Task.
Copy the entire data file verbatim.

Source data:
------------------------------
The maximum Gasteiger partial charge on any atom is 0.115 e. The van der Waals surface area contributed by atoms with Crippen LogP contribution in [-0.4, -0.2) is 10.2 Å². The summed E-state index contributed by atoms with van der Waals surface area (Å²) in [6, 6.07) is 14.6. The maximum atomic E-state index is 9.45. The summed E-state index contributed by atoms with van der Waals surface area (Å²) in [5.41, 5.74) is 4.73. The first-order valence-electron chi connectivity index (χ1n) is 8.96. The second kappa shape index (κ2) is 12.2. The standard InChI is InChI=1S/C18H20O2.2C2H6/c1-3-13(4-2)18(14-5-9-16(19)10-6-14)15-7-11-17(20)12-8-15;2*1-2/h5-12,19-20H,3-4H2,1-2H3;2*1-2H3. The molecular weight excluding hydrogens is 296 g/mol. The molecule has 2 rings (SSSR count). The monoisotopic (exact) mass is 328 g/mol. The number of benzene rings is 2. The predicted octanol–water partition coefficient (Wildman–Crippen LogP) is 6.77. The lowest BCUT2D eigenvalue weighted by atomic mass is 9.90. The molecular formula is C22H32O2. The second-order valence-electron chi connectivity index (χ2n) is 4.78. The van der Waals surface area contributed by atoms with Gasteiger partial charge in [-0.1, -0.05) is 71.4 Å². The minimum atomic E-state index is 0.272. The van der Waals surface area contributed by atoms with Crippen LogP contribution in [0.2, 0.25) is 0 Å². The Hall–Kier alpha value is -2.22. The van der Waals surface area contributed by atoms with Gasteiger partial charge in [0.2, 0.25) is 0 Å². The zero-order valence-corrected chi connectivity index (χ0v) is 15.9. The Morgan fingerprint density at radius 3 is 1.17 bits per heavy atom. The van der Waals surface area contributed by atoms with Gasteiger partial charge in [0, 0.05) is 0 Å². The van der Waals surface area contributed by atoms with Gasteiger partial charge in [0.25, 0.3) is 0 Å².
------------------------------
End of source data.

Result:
The maximum Gasteiger partial charge on any atom is 0.115 e. The van der Waals surface area contributed by atoms with Crippen LogP contribution in [-0.4, -0.2) is 10.2 Å². The summed E-state index contributed by atoms with van der Waals surface area (Å²) in [6, 6.07) is 14.6. The maximum atomic E-state index is 9.45. The summed E-state index contributed by atoms with van der Waals surface area (Å²) in [5.41, 5.74) is 4.73. The first-order valence-electron chi connectivity index (χ1n) is 8.96. The second kappa shape index (κ2) is 12.2. The standard InChI is InChI=1S/C18H20O2.2C2H6/c1-3-13(4-2)18(14-5-9-16(19)10-6-14)15-7-11-17(20)12-8-15;2*1-2/h5-12,19-20H,3-4H2,1-2H3;2*1-2H3. The molecular weight excluding hydrogens is 296 g/mol. The molecule has 2 rings (SSSR count). The monoisotopic (exact) mass is 328 g/mol. The number of benzene rings is 2. The predicted octanol–water partition coefficient (Wildman–Crippen LogP) is 6.77. The lowest BCUT2D eigenvalue weighted by atomic mass is 9.90. The molecular formula is C22H32O2. The second-order valence-electron chi connectivity index (χ2n) is 4.78. The van der Waals surface area contributed by atoms with Gasteiger partial charge in [-0.1, -0.05) is 71.4 Å². The minimum atomic E-state index is 0.272. The van der Waals surface area contributed by atoms with Crippen LogP contribution in [0.2, 0.25) is 0 Å². The Hall–Kier alpha value is -2.22. The van der Waals surface area contributed by atoms with Gasteiger partial charge in [0.2, 0.25) is 0 Å². The zero-order valence-corrected chi connectivity index (χ0v) is 15.9. The Morgan fingerprint density at radius 3 is 1.17 bits per heavy atom. The van der Waals surface area contributed by atoms with Gasteiger partial charge in [0, 0.05) is 0 Å². The van der Waals surface area contributed by atoms with Gasteiger partial charge in [0.25, 0.3) is 0 Å².